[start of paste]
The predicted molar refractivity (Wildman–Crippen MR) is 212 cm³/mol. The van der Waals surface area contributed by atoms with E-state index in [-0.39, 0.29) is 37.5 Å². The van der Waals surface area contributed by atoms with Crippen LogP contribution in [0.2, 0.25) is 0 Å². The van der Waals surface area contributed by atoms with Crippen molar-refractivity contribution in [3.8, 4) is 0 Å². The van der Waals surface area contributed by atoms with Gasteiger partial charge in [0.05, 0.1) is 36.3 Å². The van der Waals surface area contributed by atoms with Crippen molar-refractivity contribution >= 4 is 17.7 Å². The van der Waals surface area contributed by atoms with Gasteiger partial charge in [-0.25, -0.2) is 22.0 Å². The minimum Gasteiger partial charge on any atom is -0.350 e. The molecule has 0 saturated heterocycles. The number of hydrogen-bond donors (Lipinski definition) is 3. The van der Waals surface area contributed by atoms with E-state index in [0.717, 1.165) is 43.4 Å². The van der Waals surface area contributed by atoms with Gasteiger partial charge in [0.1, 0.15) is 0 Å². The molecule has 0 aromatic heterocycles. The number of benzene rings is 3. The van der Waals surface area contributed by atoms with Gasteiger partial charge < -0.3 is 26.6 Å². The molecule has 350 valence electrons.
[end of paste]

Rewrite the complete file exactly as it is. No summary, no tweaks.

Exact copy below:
The predicted molar refractivity (Wildman–Crippen MR) is 212 cm³/mol. The van der Waals surface area contributed by atoms with E-state index in [-0.39, 0.29) is 37.5 Å². The van der Waals surface area contributed by atoms with Crippen LogP contribution in [0.2, 0.25) is 0 Å². The van der Waals surface area contributed by atoms with Crippen molar-refractivity contribution in [3.8, 4) is 0 Å². The van der Waals surface area contributed by atoms with Gasteiger partial charge in [0.05, 0.1) is 36.3 Å². The van der Waals surface area contributed by atoms with Crippen molar-refractivity contribution >= 4 is 17.7 Å². The van der Waals surface area contributed by atoms with Gasteiger partial charge in [-0.25, -0.2) is 22.0 Å². The minimum Gasteiger partial charge on any atom is -0.350 e. The molecule has 0 saturated heterocycles. The number of hydrogen-bond donors (Lipinski definition) is 3. The van der Waals surface area contributed by atoms with E-state index in [0.717, 1.165) is 43.4 Å². The van der Waals surface area contributed by atoms with Gasteiger partial charge in [0.1, 0.15) is 0 Å². The molecule has 0 aromatic heterocycles. The number of benzene rings is 3. The van der Waals surface area contributed by atoms with Gasteiger partial charge < -0.3 is 26.6 Å². The molecule has 350 valence electrons.